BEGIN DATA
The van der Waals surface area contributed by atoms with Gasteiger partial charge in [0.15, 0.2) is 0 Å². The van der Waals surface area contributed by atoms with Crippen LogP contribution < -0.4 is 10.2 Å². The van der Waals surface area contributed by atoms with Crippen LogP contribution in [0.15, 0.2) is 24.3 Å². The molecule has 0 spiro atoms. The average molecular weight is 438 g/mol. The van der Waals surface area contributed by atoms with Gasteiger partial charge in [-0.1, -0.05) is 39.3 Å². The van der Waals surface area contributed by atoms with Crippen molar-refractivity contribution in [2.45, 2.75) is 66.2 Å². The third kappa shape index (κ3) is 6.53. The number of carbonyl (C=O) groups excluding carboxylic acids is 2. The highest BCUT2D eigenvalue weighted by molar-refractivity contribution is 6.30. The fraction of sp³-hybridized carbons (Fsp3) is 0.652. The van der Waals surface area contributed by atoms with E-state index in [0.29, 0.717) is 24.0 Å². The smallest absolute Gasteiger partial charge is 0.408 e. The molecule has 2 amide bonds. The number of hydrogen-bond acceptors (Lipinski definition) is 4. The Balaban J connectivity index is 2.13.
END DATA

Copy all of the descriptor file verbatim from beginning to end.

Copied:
The van der Waals surface area contributed by atoms with Gasteiger partial charge in [0.15, 0.2) is 0 Å². The van der Waals surface area contributed by atoms with Crippen LogP contribution < -0.4 is 10.2 Å². The van der Waals surface area contributed by atoms with Crippen LogP contribution in [0.15, 0.2) is 24.3 Å². The molecule has 0 spiro atoms. The average molecular weight is 438 g/mol. The van der Waals surface area contributed by atoms with Gasteiger partial charge in [-0.1, -0.05) is 39.3 Å². The van der Waals surface area contributed by atoms with Crippen molar-refractivity contribution in [2.45, 2.75) is 66.2 Å². The third kappa shape index (κ3) is 6.53. The number of carbonyl (C=O) groups excluding carboxylic acids is 2. The highest BCUT2D eigenvalue weighted by molar-refractivity contribution is 6.30. The fraction of sp³-hybridized carbons (Fsp3) is 0.652. The van der Waals surface area contributed by atoms with E-state index in [0.29, 0.717) is 24.0 Å². The smallest absolute Gasteiger partial charge is 0.408 e. The molecule has 2 amide bonds. The number of hydrogen-bond acceptors (Lipinski definition) is 4. The Balaban J connectivity index is 2.13.